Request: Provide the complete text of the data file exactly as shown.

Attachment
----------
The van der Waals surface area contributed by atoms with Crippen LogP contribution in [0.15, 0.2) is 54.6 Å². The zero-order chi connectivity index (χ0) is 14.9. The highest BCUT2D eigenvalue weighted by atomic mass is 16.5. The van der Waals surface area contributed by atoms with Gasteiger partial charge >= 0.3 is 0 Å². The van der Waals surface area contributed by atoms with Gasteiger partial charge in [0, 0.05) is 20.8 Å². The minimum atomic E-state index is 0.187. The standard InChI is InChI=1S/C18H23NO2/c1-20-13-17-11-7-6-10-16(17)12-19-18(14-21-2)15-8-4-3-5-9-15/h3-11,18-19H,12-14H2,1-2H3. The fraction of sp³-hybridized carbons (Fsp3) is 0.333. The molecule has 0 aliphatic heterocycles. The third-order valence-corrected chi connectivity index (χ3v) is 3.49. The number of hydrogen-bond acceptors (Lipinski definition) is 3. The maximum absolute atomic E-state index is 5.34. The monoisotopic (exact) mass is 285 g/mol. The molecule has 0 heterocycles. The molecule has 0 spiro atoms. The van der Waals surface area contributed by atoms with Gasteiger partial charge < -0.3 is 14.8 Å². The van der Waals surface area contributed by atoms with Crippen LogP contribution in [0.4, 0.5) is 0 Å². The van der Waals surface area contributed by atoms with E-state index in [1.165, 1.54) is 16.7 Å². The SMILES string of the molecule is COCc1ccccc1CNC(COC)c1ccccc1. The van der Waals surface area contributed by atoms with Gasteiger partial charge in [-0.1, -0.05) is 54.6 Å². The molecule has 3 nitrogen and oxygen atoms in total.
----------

The van der Waals surface area contributed by atoms with Crippen LogP contribution in [0.15, 0.2) is 54.6 Å². The zero-order chi connectivity index (χ0) is 14.9. The highest BCUT2D eigenvalue weighted by atomic mass is 16.5. The van der Waals surface area contributed by atoms with Gasteiger partial charge >= 0.3 is 0 Å². The van der Waals surface area contributed by atoms with Gasteiger partial charge in [0, 0.05) is 20.8 Å². The minimum atomic E-state index is 0.187. The standard InChI is InChI=1S/C18H23NO2/c1-20-13-17-11-7-6-10-16(17)12-19-18(14-21-2)15-8-4-3-5-9-15/h3-11,18-19H,12-14H2,1-2H3. The fraction of sp³-hybridized carbons (Fsp3) is 0.333. The molecule has 0 aliphatic heterocycles. The third-order valence-corrected chi connectivity index (χ3v) is 3.49. The number of hydrogen-bond acceptors (Lipinski definition) is 3. The maximum absolute atomic E-state index is 5.34. The monoisotopic (exact) mass is 285 g/mol. The molecule has 0 heterocycles. The molecule has 0 spiro atoms. The van der Waals surface area contributed by atoms with Gasteiger partial charge < -0.3 is 14.8 Å². The van der Waals surface area contributed by atoms with Crippen LogP contribution in [0.4, 0.5) is 0 Å². The van der Waals surface area contributed by atoms with E-state index in [1.165, 1.54) is 16.7 Å². The SMILES string of the molecule is COCc1ccccc1CNC(COC)c1ccccc1. The van der Waals surface area contributed by atoms with Gasteiger partial charge in [-0.1, -0.05) is 54.6 Å². The molecule has 3 nitrogen and oxygen atoms in total.